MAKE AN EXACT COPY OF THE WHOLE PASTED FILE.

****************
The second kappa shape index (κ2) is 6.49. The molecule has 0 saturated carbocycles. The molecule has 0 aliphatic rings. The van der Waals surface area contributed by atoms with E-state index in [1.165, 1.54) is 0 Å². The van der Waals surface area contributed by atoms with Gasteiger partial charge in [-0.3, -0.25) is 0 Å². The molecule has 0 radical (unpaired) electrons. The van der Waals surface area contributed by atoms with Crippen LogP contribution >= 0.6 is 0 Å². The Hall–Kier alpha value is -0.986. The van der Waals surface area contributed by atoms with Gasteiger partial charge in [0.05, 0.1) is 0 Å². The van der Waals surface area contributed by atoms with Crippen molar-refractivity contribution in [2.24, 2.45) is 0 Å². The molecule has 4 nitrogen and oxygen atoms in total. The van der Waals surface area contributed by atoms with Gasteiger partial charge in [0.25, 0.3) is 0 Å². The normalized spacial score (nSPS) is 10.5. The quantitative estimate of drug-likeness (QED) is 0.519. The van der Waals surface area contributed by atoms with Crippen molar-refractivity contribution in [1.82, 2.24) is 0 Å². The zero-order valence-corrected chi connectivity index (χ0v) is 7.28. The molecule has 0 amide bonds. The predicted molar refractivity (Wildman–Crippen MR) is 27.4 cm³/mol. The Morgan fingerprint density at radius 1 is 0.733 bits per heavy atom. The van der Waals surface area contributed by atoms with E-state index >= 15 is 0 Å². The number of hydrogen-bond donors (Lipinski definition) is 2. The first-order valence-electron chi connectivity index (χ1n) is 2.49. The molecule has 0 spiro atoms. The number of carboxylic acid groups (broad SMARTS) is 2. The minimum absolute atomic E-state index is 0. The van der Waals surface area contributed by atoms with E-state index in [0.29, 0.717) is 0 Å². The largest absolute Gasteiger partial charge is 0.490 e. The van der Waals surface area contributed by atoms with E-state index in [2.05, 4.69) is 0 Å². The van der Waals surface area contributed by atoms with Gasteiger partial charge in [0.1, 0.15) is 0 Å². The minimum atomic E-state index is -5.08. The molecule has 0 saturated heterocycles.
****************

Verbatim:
The second kappa shape index (κ2) is 6.49. The molecule has 0 saturated carbocycles. The molecule has 0 aliphatic rings. The van der Waals surface area contributed by atoms with E-state index in [1.165, 1.54) is 0 Å². The van der Waals surface area contributed by atoms with Gasteiger partial charge in [-0.3, -0.25) is 0 Å². The molecule has 0 radical (unpaired) electrons. The van der Waals surface area contributed by atoms with Crippen LogP contribution >= 0.6 is 0 Å². The Hall–Kier alpha value is -0.986. The van der Waals surface area contributed by atoms with Gasteiger partial charge in [0.05, 0.1) is 0 Å². The van der Waals surface area contributed by atoms with Crippen molar-refractivity contribution in [2.24, 2.45) is 0 Å². The molecule has 4 nitrogen and oxygen atoms in total. The van der Waals surface area contributed by atoms with Gasteiger partial charge in [0.25, 0.3) is 0 Å². The normalized spacial score (nSPS) is 10.5. The quantitative estimate of drug-likeness (QED) is 0.519. The van der Waals surface area contributed by atoms with Crippen molar-refractivity contribution in [1.82, 2.24) is 0 Å². The zero-order valence-corrected chi connectivity index (χ0v) is 7.28. The molecule has 0 amide bonds. The predicted molar refractivity (Wildman–Crippen MR) is 27.4 cm³/mol. The Morgan fingerprint density at radius 1 is 0.733 bits per heavy atom. The van der Waals surface area contributed by atoms with E-state index >= 15 is 0 Å². The number of hydrogen-bond donors (Lipinski definition) is 2. The first-order valence-electron chi connectivity index (χ1n) is 2.49. The molecule has 0 spiro atoms. The number of carboxylic acid groups (broad SMARTS) is 2. The minimum absolute atomic E-state index is 0. The van der Waals surface area contributed by atoms with E-state index in [0.29, 0.717) is 0 Å². The largest absolute Gasteiger partial charge is 0.490 e. The van der Waals surface area contributed by atoms with E-state index in [2.05, 4.69) is 0 Å². The van der Waals surface area contributed by atoms with Gasteiger partial charge in [0.1, 0.15) is 0 Å². The minimum atomic E-state index is -5.08. The molecule has 0 saturated heterocycles.